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Bruce Perens: Allegorical version of the Novell-Microsoft Patent Agreement

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SUSE

Once upon a time there was a software company called Novell. Novell had a friend "Big Mike" who was always getting in trouble with the law, but he was strong and had a big business. Big Mike was making big noises, threatening to beat up Novell's customers. So, Novell made a financial deal with Big Mike so that he'd promise not to beat up Novell's customers, but would instead threaten the customers of all of Novell's competitors.

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When Novell signed the now-famous agreement with Microsoft, I must admit that I was quite puzzled. For a company making most of its business by selling free and open source software, this seemed unreal; maybe there was a good reason for that, after all. But when I read the part on the patents and the indemnification of customers, I really found out that it was quite odd and contradicting anything I ever read about the GPL.

I have however refrained from giving in the Novell-bashing fashion for several reasons.

This article reflects my personal point of view only, and does not mean that the OpenOffice.org project nor my company, Ars Aperta, endorse this opinion in any way.

Several years ago, I was an intern at Novell. I used to be the « Linux guy » in their Paris office. It meant that I was more or less in charge of training and explaining the local sales force what Free Software was all about, and how to market it to enterprise customers. It was quite of an experience, since Suse had just been acquired. I also knew and know several people at Novell, mostly because Novell is an important contributor of the OpenOffice.org project.

Following the announcement, I was thus quickly in contact with folks at Novell.

Introducing the Novell's Cunning Plan.


Novell on Thursday said it has assigned Susan Heystee, the company's recently named vice president and general manager for global strategic partners, to manage its partnership with Microsoft.

Novell taps exec to manage Microsoft deal.

UPDATE: More details Here.


Balancing the needs of a public company that sells open source software is no easy task--just ask Ron Hovsepian. Hovsepian, the CEO of Novell, Inc., is getting an up-close and personal education in just how demanding those challenges are, as he and his company continue to come under fire for the November 2 partnership announcement with Microsoft.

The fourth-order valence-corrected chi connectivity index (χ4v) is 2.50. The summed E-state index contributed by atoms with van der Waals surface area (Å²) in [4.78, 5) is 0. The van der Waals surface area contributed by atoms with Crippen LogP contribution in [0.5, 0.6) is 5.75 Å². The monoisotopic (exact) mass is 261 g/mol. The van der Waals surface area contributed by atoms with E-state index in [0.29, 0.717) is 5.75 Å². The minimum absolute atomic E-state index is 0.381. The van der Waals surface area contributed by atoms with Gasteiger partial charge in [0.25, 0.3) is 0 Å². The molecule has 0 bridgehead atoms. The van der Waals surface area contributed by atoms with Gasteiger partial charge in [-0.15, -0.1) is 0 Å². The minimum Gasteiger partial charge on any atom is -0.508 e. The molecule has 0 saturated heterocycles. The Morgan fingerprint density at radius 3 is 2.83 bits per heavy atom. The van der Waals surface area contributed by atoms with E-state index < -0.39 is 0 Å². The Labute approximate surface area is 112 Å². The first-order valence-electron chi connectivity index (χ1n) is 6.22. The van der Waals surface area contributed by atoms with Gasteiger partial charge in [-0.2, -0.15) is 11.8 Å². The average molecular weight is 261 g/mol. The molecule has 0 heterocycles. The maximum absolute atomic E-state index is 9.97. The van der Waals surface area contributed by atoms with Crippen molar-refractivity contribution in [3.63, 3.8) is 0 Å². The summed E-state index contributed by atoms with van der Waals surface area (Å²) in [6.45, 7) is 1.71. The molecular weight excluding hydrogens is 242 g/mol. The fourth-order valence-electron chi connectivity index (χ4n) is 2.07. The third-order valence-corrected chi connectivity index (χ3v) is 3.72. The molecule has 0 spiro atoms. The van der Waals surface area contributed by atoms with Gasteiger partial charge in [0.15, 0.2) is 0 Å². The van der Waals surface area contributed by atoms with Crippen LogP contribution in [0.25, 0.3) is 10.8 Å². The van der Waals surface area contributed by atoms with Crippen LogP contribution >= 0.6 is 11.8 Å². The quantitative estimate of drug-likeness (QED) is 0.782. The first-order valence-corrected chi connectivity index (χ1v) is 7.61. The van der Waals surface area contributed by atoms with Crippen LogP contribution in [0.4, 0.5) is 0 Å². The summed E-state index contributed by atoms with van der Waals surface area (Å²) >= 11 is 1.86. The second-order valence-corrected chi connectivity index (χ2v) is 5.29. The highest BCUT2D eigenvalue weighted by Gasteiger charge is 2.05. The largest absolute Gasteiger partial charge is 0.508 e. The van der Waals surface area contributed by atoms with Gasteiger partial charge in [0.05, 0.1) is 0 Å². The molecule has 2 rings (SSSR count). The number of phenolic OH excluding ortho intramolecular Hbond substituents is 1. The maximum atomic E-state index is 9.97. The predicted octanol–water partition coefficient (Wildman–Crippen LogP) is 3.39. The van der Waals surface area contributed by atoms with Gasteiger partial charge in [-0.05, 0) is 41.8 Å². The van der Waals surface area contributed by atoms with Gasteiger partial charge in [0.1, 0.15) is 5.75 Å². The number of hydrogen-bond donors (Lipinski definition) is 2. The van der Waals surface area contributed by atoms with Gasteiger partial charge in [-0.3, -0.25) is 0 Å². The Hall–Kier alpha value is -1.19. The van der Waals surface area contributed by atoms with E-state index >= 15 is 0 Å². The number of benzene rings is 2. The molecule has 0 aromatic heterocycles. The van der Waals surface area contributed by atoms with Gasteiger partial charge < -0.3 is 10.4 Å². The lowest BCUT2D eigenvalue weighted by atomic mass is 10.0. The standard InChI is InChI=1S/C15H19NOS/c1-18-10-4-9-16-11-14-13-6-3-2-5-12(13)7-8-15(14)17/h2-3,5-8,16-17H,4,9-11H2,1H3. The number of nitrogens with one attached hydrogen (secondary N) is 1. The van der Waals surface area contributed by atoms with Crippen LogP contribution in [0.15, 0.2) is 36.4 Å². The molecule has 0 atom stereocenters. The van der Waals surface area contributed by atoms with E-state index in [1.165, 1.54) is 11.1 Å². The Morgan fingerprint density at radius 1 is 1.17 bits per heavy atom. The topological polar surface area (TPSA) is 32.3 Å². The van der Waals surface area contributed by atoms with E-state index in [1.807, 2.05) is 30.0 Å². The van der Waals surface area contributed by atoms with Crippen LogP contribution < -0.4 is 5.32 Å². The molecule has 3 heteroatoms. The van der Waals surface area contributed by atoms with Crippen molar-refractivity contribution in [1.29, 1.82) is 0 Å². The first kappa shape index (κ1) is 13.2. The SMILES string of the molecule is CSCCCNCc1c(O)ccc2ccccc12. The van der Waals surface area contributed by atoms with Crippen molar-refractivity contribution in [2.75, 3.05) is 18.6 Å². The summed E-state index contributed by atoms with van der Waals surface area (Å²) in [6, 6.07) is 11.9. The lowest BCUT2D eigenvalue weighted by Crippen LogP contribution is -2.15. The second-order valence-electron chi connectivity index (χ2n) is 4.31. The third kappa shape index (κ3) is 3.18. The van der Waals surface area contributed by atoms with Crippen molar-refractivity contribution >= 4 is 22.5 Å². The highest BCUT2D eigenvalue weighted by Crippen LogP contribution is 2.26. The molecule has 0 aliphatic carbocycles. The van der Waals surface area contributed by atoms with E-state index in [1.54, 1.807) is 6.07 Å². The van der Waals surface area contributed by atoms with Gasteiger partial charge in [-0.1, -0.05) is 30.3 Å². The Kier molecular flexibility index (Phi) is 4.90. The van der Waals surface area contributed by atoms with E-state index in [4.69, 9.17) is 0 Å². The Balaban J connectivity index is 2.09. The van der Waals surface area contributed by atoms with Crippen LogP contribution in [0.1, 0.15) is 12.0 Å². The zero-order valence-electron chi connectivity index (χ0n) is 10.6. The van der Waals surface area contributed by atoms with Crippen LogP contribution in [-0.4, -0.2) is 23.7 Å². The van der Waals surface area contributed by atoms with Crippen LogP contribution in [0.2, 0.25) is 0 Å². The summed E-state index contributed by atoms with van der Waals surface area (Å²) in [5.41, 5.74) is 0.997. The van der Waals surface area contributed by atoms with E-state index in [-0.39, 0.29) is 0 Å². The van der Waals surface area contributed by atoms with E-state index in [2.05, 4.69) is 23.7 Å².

Almost immediately after announcement, once jaws were collectively lifted off the floor, the community was polarized in their reaction. Many saw the positive technological and business benefits of the relationship, but there seemed to be just as many questions about the nature and rationale for the litigious aspects of the new partnership--specifically, the promise by Microsoft not to enforce their patent portfolio on Novell customers or on non-commercial software developers.

As time went on, the intellectual property segment of the partnership completely overshadowed the other parts of the agreement--a situation further exacerbated by the Microsoft CEO's public statements that indicate he, at least, still believes that Linux does indeed infringe on Microsoft's IP in an undisclosed manner. Despite a quick public response from Novell that argued against Ballmer's insinuations, community opinion about Novell has become decidedly negative in the past couple of weeks.

Which prompted the question to Hovsepian in an interview with LinuxPlanet yesterday: when Ballmer made those remarks, didn't you want to toss a chair in his office? A weak joke, which drew an appropriately weak chuckle, but an honest response: "it's definitely frustrating."

Hovsepian: Balancing on the Novell-MS Tightrope.

Microsoft, Novell Take Their Partnership To The Streets

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Microsoft, Novell Take Their Partnership To The Streets

Customers are more interested in interoperability and virtualization than patent protection and intellectual property issues, despite the stir Microsoft CEO Steve Ballmer is creating in the open source community, says Novell.

By Antone Gonsalves
InformationWeek

Nov 30, 2006 08:47 PM

Microsoft and Novell have already contacted more than 100 potential customers in the United States and Europe to sell interoperability deals between SuSE Linux and Windows, according to Susan Heystee, Novell's newly appointed head of the controversial partnership.

Novell said Thursday it chose Heystee to oversee the partnership as part of her new position as vice president and general manager for global strategic partners. Microsoft and Novell announced the partnership this month, saying they would work together on providing virtualization technology to run Windows and Linux on the same machine, and data center interoperability between the two platforms.

Heystee said in an interview that joint sales teams have visited more than 100 companies on both sides of the Atlantic, and has found the reception "extremely positive."

"Our focus has been about where we're going with the combined offering, and working with them on specific proposals," she said.

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You talk the talk, but do you waddle the waddle?

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